February 15, 2018 – Christine Bordelon
For many in New Orleans East living near Chef Menteur Highway, Feb. 7, 2017, is a date remembered alongside Hurricane Katrina’s landfall on Aug. 29, 2005.
Feb. 7 is when an EF-3 tornado ripped off roofs and tore down the walls of homes, rendering many families homeless for the second time in 11 years.
Roger and Vergie Davis were among those whose homes were devastated by the tornado, tearing off their roof, many walls and ruining most of their belongings.
Thankfully, their homeowners’ insurance helped the Davises build a new home on their same property, Davis said.
But those first months after the storm – when they were without a permanent home – Davis said he was amazed at the convergence of donations (clothing, shoes and food) from Catholic Charities Archdiocese of New Orleans, Knights of Columbus from St. Maria Goretti parish, anonymous donors and many others at their Catholic church parish, Resurrection of Our Lord. It helped the couple with initial necessities.
“They offered to help us, but we didn’t need it,” Davis said about major help from Catholic Charities. “Our insurance company provided many of the necessities we needed.”
Response was swift
Catholic Charities Archdiocese of New Orleans (CCANO) was on the scene the same day – checking on residents and establishing a shelter for those displaced. That first night, 93 people were housed.
Within the six weeks that followed, case managers for Catholic Charities conducted intake interviews and assessments for more than 400 individuals and families to figure out “their immediate needs, the severity of their needs and their level of vulnerability,” said CCANO’s president and CEO Marianite Sister Marjorie Hebert.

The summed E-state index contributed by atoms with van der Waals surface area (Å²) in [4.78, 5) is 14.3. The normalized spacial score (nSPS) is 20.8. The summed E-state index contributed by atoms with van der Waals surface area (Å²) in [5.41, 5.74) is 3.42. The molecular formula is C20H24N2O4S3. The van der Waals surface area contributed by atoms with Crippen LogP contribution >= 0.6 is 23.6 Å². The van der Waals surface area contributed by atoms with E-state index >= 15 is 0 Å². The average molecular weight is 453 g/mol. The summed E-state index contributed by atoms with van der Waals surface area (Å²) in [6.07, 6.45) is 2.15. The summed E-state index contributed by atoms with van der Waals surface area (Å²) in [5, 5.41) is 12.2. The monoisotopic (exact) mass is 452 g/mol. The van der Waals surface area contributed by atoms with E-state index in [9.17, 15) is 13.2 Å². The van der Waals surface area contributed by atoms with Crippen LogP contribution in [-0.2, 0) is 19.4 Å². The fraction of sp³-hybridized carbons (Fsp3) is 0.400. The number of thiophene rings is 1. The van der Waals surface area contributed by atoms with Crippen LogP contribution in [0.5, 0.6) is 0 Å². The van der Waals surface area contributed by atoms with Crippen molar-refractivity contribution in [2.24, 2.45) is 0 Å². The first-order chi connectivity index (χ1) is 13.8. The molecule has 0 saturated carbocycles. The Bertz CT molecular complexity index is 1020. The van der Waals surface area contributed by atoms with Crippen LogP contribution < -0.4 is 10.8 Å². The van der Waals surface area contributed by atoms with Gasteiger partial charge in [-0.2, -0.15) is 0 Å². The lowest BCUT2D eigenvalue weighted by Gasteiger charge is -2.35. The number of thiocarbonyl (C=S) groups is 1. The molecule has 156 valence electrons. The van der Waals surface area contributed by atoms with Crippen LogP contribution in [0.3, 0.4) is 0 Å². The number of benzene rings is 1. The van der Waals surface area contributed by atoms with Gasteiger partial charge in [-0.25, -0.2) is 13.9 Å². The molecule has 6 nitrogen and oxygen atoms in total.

More than 30 individuals whose homes were uninhabitable were housed and provided with intensive case management from CCANO and 1,900 hours of disaster case management. Some even received 80 hours of volunteer labor by Notre Dame Seminary seminarians, VAYLA New Orleans community group, the Knights of Columbus and Second Harvest.
Assistance will continue
Catholic Charities’ role is to “continue providing disaster case management for individuals and families affected by the tornado whose needs have not yet been met through the usual recovery process,” Sister Marjorie said.
It is part of Long-Term Recovery Group (LTRG), a collaborative of nonprofits, faith-based and community organizations and government agencies.
This cooperative body seeks to provide permanent, disaster-resistant housing that replaces the homes destroyed and to re-establish a “healthy, functioning and self-sustained community.”
In the summer of 2017, just four months after the storm, Catholic Charities’ Isaiah 43 Ministry and Office of Racial Harmony held its monthly Peace Prayer Walk through the area surrounding Resurrection of Our Lord Church, the center of the tornado destruction as well as the center for recovery relief.
“How appropriate that Resurrection Church served as Catholic Charities’ headquarters for disaster relief after the spring tornadoes in New Orleans East,” Sister Marjorie said. “Even in disaster, there is room for hope.”
In August, the LTRG held a resource fair at Resurrection, offering school supplies for children and the availability or resources for families that still had unmet needs. About the same time, Catholic Charities’ case managers had closed 165 cases out of a total of 315 FEMA client cases. Mary Smith, a Catholic Charities’ case worker, said CCANO provided case management for all 315 clients who applied with FEMA but still had unmet needs.
No one left behind
Now, a year after the tornado, Catholic Charities continues to work with 42 families still in need of moderate to major repairs on their homes. Most were underinsured or didn’t have any type of homeowner’s insurance, Sister Marjorie said.
“We hope to close these cases by year’s end,” she said.